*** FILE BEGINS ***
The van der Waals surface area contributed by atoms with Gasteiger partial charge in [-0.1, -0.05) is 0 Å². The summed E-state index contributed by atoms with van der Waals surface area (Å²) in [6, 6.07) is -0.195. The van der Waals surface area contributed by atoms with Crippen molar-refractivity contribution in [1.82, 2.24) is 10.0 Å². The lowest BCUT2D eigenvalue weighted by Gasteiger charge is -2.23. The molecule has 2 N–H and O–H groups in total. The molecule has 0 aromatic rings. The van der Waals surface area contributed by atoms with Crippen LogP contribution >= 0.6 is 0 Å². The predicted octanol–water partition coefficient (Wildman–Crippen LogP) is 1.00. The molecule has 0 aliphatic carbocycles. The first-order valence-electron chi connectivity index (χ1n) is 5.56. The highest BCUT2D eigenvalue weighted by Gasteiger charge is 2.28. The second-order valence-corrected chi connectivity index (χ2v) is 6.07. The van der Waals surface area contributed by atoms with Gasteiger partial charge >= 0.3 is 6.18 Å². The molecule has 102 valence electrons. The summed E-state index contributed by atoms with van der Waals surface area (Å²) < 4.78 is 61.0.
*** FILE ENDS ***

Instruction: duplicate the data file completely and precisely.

The van der Waals surface area contributed by atoms with Gasteiger partial charge in [-0.1, -0.05) is 0 Å². The summed E-state index contributed by atoms with van der Waals surface area (Å²) in [6, 6.07) is -0.195. The van der Waals surface area contributed by atoms with Crippen molar-refractivity contribution in [1.82, 2.24) is 10.0 Å². The lowest BCUT2D eigenvalue weighted by Gasteiger charge is -2.23. The molecule has 2 N–H and O–H groups in total. The molecule has 0 aromatic rings. The van der Waals surface area contributed by atoms with Crippen LogP contribution >= 0.6 is 0 Å². The predicted octanol–water partition coefficient (Wildman–Crippen LogP) is 1.00. The molecule has 0 aliphatic carbocycles. The first-order valence-electron chi connectivity index (χ1n) is 5.56. The highest BCUT2D eigenvalue weighted by Gasteiger charge is 2.28. The second-order valence-corrected chi connectivity index (χ2v) is 6.07. The van der Waals surface area contributed by atoms with Gasteiger partial charge >= 0.3 is 6.18 Å². The molecule has 102 valence electrons. The summed E-state index contributed by atoms with van der Waals surface area (Å²) < 4.78 is 61.0.